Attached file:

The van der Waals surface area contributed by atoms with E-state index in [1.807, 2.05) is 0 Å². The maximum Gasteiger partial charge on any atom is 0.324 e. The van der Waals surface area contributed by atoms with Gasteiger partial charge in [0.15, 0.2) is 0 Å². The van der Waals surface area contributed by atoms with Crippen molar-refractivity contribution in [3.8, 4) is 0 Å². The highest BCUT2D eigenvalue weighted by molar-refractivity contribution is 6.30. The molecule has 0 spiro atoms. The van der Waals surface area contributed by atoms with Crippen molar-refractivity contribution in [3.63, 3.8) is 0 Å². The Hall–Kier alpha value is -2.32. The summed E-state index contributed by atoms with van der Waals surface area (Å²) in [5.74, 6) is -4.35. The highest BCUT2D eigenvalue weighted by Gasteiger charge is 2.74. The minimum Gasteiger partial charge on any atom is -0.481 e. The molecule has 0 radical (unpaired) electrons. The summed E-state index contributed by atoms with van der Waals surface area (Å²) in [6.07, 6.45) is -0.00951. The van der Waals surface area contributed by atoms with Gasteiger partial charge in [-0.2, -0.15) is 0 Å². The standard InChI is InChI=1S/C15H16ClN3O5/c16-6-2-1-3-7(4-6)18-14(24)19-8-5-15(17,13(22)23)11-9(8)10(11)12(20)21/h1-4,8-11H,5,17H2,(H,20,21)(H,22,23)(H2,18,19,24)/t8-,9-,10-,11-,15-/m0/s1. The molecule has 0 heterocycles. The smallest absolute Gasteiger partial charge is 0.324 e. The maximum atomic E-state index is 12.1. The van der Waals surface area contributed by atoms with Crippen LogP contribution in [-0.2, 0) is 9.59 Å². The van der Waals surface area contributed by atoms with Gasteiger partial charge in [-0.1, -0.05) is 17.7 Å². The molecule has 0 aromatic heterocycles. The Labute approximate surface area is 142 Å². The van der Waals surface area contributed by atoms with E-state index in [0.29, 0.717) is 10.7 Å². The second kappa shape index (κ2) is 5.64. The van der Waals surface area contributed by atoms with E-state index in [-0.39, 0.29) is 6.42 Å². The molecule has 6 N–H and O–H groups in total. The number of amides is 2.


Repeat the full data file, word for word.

The van der Waals surface area contributed by atoms with E-state index in [1.807, 2.05) is 0 Å². The maximum Gasteiger partial charge on any atom is 0.324 e. The van der Waals surface area contributed by atoms with Gasteiger partial charge in [0.15, 0.2) is 0 Å². The van der Waals surface area contributed by atoms with Crippen molar-refractivity contribution in [3.8, 4) is 0 Å². The highest BCUT2D eigenvalue weighted by molar-refractivity contribution is 6.30. The molecule has 0 spiro atoms. The van der Waals surface area contributed by atoms with Crippen molar-refractivity contribution in [3.63, 3.8) is 0 Å². The Hall–Kier alpha value is -2.32. The summed E-state index contributed by atoms with van der Waals surface area (Å²) in [5.74, 6) is -4.35. The highest BCUT2D eigenvalue weighted by Gasteiger charge is 2.74. The minimum Gasteiger partial charge on any atom is -0.481 e. The molecule has 0 radical (unpaired) electrons. The summed E-state index contributed by atoms with van der Waals surface area (Å²) in [6.07, 6.45) is -0.00951. The van der Waals surface area contributed by atoms with Gasteiger partial charge in [-0.2, -0.15) is 0 Å². The standard InChI is InChI=1S/C15H16ClN3O5/c16-6-2-1-3-7(4-6)18-14(24)19-8-5-15(17,13(22)23)11-9(8)10(11)12(20)21/h1-4,8-11H,5,17H2,(H,20,21)(H,22,23)(H2,18,19,24)/t8-,9-,10-,11-,15-/m0/s1. The molecule has 0 heterocycles. The smallest absolute Gasteiger partial charge is 0.324 e. The maximum atomic E-state index is 12.1. The van der Waals surface area contributed by atoms with Crippen LogP contribution in [-0.2, 0) is 9.59 Å². The van der Waals surface area contributed by atoms with Gasteiger partial charge in [-0.1, -0.05) is 17.7 Å². The molecule has 0 aromatic heterocycles. The Labute approximate surface area is 142 Å². The van der Waals surface area contributed by atoms with E-state index in [0.29, 0.717) is 10.7 Å². The second kappa shape index (κ2) is 5.64. The van der Waals surface area contributed by atoms with E-state index in [-0.39, 0.29) is 6.42 Å². The molecule has 6 N–H and O–H groups in total. The number of amides is 2.